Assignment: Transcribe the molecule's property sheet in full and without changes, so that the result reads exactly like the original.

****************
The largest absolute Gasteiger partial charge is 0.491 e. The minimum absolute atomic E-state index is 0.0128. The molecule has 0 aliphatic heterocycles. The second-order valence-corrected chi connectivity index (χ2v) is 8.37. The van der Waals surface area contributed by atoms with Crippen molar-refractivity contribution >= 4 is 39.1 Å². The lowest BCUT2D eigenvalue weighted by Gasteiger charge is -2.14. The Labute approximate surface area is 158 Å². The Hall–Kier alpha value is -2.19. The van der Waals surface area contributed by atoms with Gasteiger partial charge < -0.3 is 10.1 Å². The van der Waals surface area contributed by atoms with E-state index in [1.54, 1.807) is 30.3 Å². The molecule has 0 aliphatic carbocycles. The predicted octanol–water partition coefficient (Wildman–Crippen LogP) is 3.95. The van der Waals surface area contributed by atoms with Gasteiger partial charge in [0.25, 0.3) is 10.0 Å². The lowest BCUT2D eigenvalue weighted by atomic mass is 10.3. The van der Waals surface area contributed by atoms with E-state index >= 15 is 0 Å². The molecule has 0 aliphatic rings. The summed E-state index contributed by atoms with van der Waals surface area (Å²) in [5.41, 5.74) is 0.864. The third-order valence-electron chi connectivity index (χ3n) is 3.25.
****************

The largest absolute Gasteiger partial charge is 0.491 e. The minimum absolute atomic E-state index is 0.0128. The molecule has 0 aliphatic heterocycles. The second-order valence-corrected chi connectivity index (χ2v) is 8.37. The van der Waals surface area contributed by atoms with Crippen molar-refractivity contribution >= 4 is 39.1 Å². The lowest BCUT2D eigenvalue weighted by Gasteiger charge is -2.14. The Labute approximate surface area is 158 Å². The Hall–Kier alpha value is -2.19. The van der Waals surface area contributed by atoms with Gasteiger partial charge < -0.3 is 10.1 Å². The van der Waals surface area contributed by atoms with E-state index in [1.54, 1.807) is 30.3 Å². The molecule has 0 aliphatic carbocycles. The predicted octanol–water partition coefficient (Wildman–Crippen LogP) is 3.95. The van der Waals surface area contributed by atoms with Gasteiger partial charge in [0.25, 0.3) is 10.0 Å². The lowest BCUT2D eigenvalue weighted by atomic mass is 10.3. The van der Waals surface area contributed by atoms with E-state index >= 15 is 0 Å². The molecule has 0 aliphatic rings. The summed E-state index contributed by atoms with van der Waals surface area (Å²) in [5.41, 5.74) is 0.864. The third-order valence-electron chi connectivity index (χ3n) is 3.25.